Olympic Games

The Olympic Games are a series of sport events occurring every two years, alternating between summer and winter sports.

. . . Olympic Games . . .

The Olympic Games are traditionally said to have first been held in Ancient Greece in 776 BC. They were held in the city of Olympia in honour of the Greek god Zeus, and were a series of athletic competitions between the various Greek city states, with the winner of each event receiving an olive leaf wreath or crown. Some of the traditions of the modern games date back to the ancient games; like the modern games, the ancient games were held every four years, and the symbolism of peace in the modern games was inspired by ancient games, as a truce would be enacted between all the Greek city states during the games to allow athletes to travel safely between their homes and Olympia. Unlike the modern games, the ancient games were only open to Greek men who were free (not slaves), and anyone who wished to participate had to prove Greek ancestry. Women were not allowed to participate, and married women were not even allowed to attend as spectators, though women who owned horses could enter them in the equestrian events (albeit ridden by male jockeys), and would also be declared Olympic champions should their horses win events. The Olympic Games would continue to be held even after Greece came under Roman rule, but would eventually be banned by Emperor Theodosius I in AD 393 after he declared Christianity the state religion of Rome and mandatory for all Roman subjects, as he viewed the games as a Pagan tradition that undermined Christianity.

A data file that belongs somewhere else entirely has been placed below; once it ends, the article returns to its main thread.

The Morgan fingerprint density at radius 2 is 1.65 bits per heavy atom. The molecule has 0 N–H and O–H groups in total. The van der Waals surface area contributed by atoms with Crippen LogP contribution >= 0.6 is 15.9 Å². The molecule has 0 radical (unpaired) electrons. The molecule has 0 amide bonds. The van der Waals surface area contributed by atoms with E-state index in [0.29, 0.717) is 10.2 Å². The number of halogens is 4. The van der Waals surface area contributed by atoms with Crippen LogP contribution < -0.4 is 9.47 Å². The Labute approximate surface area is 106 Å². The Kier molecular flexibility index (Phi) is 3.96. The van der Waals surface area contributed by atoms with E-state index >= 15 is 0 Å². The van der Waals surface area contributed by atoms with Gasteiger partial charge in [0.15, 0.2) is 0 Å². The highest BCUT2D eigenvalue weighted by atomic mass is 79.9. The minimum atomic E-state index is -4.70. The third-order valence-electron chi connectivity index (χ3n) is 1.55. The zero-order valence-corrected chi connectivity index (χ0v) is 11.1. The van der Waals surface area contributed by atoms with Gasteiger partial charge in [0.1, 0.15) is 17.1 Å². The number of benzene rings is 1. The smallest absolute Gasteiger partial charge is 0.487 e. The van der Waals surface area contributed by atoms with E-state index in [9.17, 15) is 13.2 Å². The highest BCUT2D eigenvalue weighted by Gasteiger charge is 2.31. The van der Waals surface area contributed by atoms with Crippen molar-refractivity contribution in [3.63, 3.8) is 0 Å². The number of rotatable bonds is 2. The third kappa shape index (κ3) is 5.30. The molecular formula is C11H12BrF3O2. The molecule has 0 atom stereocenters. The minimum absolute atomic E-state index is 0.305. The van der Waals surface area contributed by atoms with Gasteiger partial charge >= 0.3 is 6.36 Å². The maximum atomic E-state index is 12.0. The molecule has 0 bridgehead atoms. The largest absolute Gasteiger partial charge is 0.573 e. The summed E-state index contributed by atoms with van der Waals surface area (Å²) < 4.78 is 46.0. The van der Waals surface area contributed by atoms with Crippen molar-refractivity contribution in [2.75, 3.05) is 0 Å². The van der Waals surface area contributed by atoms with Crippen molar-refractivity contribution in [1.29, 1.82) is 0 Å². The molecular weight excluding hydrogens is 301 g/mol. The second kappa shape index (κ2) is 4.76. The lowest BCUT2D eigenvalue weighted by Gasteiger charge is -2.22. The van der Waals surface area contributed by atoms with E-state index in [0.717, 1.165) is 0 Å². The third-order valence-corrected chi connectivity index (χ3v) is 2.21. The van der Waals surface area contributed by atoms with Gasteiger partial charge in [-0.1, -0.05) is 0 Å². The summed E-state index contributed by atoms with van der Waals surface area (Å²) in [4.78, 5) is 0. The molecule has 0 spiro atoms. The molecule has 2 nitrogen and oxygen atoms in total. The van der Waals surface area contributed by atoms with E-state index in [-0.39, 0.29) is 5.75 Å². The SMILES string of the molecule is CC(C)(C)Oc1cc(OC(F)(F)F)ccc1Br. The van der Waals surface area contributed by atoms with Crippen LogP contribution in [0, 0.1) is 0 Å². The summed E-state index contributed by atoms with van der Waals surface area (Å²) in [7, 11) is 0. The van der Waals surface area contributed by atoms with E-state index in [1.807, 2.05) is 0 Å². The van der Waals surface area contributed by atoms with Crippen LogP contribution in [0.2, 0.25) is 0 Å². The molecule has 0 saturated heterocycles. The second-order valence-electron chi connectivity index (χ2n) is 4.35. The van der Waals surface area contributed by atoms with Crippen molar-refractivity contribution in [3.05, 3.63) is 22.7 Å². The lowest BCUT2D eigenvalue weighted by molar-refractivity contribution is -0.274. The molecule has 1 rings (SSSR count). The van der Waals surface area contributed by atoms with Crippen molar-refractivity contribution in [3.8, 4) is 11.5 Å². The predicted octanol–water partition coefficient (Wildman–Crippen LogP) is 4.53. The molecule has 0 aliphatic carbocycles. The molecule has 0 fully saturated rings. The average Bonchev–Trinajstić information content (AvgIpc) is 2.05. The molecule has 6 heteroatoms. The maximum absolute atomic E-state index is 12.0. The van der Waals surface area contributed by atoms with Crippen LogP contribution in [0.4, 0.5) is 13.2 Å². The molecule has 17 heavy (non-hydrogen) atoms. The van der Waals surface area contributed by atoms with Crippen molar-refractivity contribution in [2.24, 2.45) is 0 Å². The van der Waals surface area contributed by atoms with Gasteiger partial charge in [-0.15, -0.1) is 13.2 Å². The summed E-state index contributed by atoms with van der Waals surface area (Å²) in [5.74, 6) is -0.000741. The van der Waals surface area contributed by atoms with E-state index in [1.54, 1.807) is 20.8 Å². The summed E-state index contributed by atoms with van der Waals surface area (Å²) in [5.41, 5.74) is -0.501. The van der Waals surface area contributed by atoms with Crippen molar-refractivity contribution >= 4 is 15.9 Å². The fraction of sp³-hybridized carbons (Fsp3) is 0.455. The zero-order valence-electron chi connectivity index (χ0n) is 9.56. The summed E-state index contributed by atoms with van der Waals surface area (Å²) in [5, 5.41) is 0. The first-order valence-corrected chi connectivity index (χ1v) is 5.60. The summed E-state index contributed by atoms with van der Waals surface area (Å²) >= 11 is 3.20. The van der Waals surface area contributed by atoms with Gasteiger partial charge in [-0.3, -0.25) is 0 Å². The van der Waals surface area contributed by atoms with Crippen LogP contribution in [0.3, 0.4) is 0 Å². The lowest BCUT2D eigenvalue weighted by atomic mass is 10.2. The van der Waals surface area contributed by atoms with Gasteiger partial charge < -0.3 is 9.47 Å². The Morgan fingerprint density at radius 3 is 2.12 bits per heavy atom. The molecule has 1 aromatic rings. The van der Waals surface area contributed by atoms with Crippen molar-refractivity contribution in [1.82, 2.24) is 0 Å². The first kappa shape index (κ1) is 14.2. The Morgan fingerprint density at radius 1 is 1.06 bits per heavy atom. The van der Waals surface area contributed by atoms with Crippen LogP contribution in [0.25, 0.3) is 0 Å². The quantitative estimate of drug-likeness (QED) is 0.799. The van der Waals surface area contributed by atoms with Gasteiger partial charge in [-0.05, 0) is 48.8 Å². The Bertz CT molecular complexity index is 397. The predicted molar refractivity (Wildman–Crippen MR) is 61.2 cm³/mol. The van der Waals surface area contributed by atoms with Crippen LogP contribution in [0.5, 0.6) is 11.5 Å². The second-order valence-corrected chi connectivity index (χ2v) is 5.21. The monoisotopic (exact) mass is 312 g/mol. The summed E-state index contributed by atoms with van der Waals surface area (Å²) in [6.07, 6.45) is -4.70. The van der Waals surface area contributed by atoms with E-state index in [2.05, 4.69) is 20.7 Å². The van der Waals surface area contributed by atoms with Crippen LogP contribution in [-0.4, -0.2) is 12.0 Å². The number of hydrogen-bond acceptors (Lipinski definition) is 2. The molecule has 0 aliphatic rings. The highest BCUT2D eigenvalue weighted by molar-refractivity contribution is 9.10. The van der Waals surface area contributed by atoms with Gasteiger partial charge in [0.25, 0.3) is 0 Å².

The first talks of reviving the games began in 1821, after Greece gained independence from the Ottoman Empire. A donation from Evangelos Zappas, a wealthy Greek-Romanian philanthropist led to games being held in Athens in 1859, 1870 and 1875, with athletes coming from Greece and the Ottoman Empire. Meanwhile, a British educationalist known as William Penny Brooks would start an Olympian Class in 1850, which were and continue to be held every year at Much Wenlock, England. Inspired by both these events, French baron Pierre de Coubertin would go on to found the International Olympic Committee (IOC) in 1890. Under the auspices of the IOC, the first modern Olympic Games would be held in Athens in 1896, with the Panathinaiko Stadium, which had been renovated for the games in 1870, serving as the main stadium for the games. The first games in 1896 would also be a male-only event, with women only allowed to compete starting from the 1900 edition in Paris.

For much of its history, the modern Olympics required all participants to be amateurs, or in other words to never have received any monetary compensation whatsoever for sports-related activities; a rule inspired by the ideals of the traditional English gentleman in the 19th century. However, with the start of the Cold War, the Soviet Union and its communist allies would get around this rule by nominally hiring their athletes in other occupations, but in practice allowing them to be on perpetual paid leave to train full-time. As a result, the rules on amateurism were gradually relaxed, and were eventually completely abolished in 1992, though the sports of boxing and wrestling continue to use amateur rather than professional fight rules. Another vestige of the amateurism rule can be seen in men’s association football (soccer), where participants are required to be aged 23 or younger (except for three over-age players allowed per team) — in part because FIFA does not want to “devalue” their World Cup and European Championships.

. . . Olympic Games . . .

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. . . Olympic Games . . .

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